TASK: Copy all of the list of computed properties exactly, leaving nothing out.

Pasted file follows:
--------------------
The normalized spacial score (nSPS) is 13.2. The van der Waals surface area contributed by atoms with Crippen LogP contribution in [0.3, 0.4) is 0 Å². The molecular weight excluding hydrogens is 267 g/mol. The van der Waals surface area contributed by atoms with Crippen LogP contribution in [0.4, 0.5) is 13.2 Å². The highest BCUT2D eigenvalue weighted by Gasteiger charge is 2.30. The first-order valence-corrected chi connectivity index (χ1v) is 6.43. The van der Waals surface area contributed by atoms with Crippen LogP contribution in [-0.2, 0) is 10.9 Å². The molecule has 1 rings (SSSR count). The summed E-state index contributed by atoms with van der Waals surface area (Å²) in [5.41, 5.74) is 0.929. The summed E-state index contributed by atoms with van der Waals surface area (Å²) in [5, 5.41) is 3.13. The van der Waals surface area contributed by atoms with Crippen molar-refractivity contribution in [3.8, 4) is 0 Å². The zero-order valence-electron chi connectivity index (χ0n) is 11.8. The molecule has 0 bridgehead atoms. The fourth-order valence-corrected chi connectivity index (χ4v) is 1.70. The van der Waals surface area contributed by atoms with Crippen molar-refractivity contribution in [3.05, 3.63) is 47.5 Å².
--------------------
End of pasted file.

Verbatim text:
The normalized spacial score (nSPS) is 13.2. The van der Waals surface area contributed by atoms with Crippen LogP contribution in [0.3, 0.4) is 0 Å². The molecular weight excluding hydrogens is 267 g/mol. The van der Waals surface area contributed by atoms with Crippen LogP contribution in [0.4, 0.5) is 13.2 Å². The highest BCUT2D eigenvalue weighted by Gasteiger charge is 2.30. The first-order valence-corrected chi connectivity index (χ1v) is 6.43. The van der Waals surface area contributed by atoms with Crippen LogP contribution in [-0.2, 0) is 10.9 Å². The molecule has 1 rings (SSSR count). The summed E-state index contributed by atoms with van der Waals surface area (Å²) in [5.41, 5.74) is 0.929. The summed E-state index contributed by atoms with van der Waals surface area (Å²) in [5, 5.41) is 3.13. The van der Waals surface area contributed by atoms with Crippen molar-refractivity contribution in [3.8, 4) is 0 Å². The zero-order valence-electron chi connectivity index (χ0n) is 11.8. The molecule has 0 bridgehead atoms. The fourth-order valence-corrected chi connectivity index (χ4v) is 1.70. The van der Waals surface area contributed by atoms with Crippen molar-refractivity contribution in [3.05, 3.63) is 47.5 Å².